Video: Tuesday, 10 December 2019
Netflix, Amazon, and others frequently provide customers with product recommendations accompanied by a brief explanation of why they are seeing the recommended product. Two researchers from Rotterdam School of Management, Erasmus University (RSM) have found that companies can benefit from optimising the explanation they provide about recommendations. It’s an adaptation that costs almost nothing to implement and can help companies maximise returns in recommender systems. Researchers Phyliss Jia Gai and Dr Anne-Kathrin Klesse show that not all explanations are equally effective in making customers explore the product recommendation. Comparing item-based and user-based explanations, Phyliss Jia Gai and show that user-based explanations are more effective. Their findings were published in Making Recommendations More Effective Through Framings: Impacts of User- Versus Item-Based Framings on Recommendation Click-Throughs in the Journal of Marketing.
Online recommendations based on algorithms generate a series of suggestions for items (products) that users might be interested in, and are based on previous choices. Clicking and reading a science piece generates recommendations for other articles from the science genre, for example. This way, users extend their engagement with the platform’s content.
Many companies make recommendations in a similar way. Today’s recommender systems frequently adopt a hybrid approach that uses common attributes across products as well as common preferences across customers. However, companies are free to choose how to explain the algorithm. Some, like the New York Times, emphasise common attributes across products, for example the New York Times uses ‘More in Science’, and Spotify uses ‘Similar to [what you have listened to]’. Other companies focus on the overlap in customers’ preferences, for example Amazon uses ‘Customers who viewed this item also viewed… and Netflix uses ‘Customers also watched…’.
Researchers Phyliss Jia Gai and Dr Anne-Kathrin Klesse investigated which of the two ways of explaining recommendations is more effective at triggering clicks; item-based or user-based. Customers are told which information has been used to make recommendations, either matching the attributes of the product, or recommending something chosen by other customers who also chose the first product. Item-based framing matches products by their attributes, whereas user-based framing matches products by their consumers.
Importantly, user-based framing also tells users that the recommendation is based on matching their tastes with other similar users with shared interests, delivering a sort of ‘double guarantee’.
But does user-based framing outperform item-based framing? Does it produce more click-throughs? To find out, the researchers conducted two field studies in WeChat, China’s top social media app.
Many WeChat users subscribe to daily news articles from media accounts. The researchers collaborated with a media company that publishes popular science articles and summaries of academic research on WeChat. Each day they embedded a pair of recommendations at the end of the focus article; one recommendation from user-based framing – what other people like; and one recommendation from item-based framing – more of the same kind of product or similar product.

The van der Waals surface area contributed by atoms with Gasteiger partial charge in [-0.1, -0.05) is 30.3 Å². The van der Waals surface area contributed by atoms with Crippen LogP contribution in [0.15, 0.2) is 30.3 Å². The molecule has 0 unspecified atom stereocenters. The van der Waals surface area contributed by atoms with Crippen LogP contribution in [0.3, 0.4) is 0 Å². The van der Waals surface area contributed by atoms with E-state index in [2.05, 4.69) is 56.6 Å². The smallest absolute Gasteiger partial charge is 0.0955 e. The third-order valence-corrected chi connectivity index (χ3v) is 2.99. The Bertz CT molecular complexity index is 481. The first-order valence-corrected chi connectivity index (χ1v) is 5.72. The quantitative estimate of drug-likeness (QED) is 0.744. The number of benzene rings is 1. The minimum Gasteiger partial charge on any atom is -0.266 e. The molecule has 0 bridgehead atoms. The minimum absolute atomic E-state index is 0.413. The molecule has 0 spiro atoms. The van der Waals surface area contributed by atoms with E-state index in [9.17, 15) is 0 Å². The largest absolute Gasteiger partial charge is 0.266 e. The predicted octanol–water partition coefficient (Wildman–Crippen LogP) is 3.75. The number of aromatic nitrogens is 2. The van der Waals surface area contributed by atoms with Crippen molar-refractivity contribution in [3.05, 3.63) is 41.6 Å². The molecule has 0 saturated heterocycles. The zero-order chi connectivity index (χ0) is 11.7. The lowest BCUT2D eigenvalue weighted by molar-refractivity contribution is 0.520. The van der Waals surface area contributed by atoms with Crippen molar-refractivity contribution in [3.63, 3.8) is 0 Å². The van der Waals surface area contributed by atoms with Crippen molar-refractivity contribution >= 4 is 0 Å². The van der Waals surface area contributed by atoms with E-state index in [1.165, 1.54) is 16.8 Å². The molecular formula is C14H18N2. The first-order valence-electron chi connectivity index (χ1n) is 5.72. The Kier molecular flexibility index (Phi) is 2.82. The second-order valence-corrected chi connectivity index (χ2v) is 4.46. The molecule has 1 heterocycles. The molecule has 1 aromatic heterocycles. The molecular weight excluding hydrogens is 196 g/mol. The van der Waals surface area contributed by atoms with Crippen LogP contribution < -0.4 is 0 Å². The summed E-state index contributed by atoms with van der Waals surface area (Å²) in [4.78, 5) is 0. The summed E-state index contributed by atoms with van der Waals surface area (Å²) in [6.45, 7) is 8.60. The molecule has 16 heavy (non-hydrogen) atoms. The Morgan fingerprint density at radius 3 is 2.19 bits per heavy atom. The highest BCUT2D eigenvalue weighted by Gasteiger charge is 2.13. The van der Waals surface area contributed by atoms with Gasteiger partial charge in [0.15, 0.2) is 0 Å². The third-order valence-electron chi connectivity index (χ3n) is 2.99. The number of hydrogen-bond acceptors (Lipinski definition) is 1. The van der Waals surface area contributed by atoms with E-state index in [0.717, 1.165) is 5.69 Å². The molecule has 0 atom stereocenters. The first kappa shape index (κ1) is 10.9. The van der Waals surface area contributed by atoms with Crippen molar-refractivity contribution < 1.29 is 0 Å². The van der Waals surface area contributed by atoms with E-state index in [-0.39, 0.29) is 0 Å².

In both studies, the researchers found that user-based framing (e.g., “People who like this also like”) increased the click-through rates of recommended articles compared to item-based framing (e.g., “Similar to this item”). When the WeChat subscribers were asked about their understanding of the two kinds of recommendations, they said both types suggest product matching as the basis for recommendations, but they recognised that user-based framing also signals taste matching. This confirms that user-based framing provides additional information to customers.
However, customers do not always see taste matching as successful. If consumers perceive the suggested taste match is inaccurate, then user-based framing has no advantage over item-based framing – it can even become disadvantageous.
Successful taste matching has a couple of critical contributory factors: how much experience customers have already accumulated with that type of product, and the presence of other users’ profiles.
Customers with more experience tend to develop more refined tastes, and see their own tastes as distinctive. As a result, they find it harder to believe their tastes can be accurately matched with those of others when based on a single item.
Other users’ profiles are sometimes displayed alongside product recommendations, but this tactic backfires if customers perceive themselves as different to other users. The researchers show that dissimilarity cues like age and gender make people think their tastes are different to those of other users; it makes customers avoid the user-based recommendations.
The researchers’ findings suggest that not all explanations are equally effective. Using a user-based explanation rather than item-based one can make the same recommendation much more effective. It can even drastically increase customers’ tendency to click on the recommendation. Importantly, adapting this explanation costs almost nothing so it becomes an effective tool that can help companies maximise returns in recommender systems.
The researchers also highlight situations in which user-based framing is more effective than item-based framing – and when it becomes disadvantageous. By leveraging these findings, managers can tailor the framing of their recommendations for different customers and products and so boost click-through rates.
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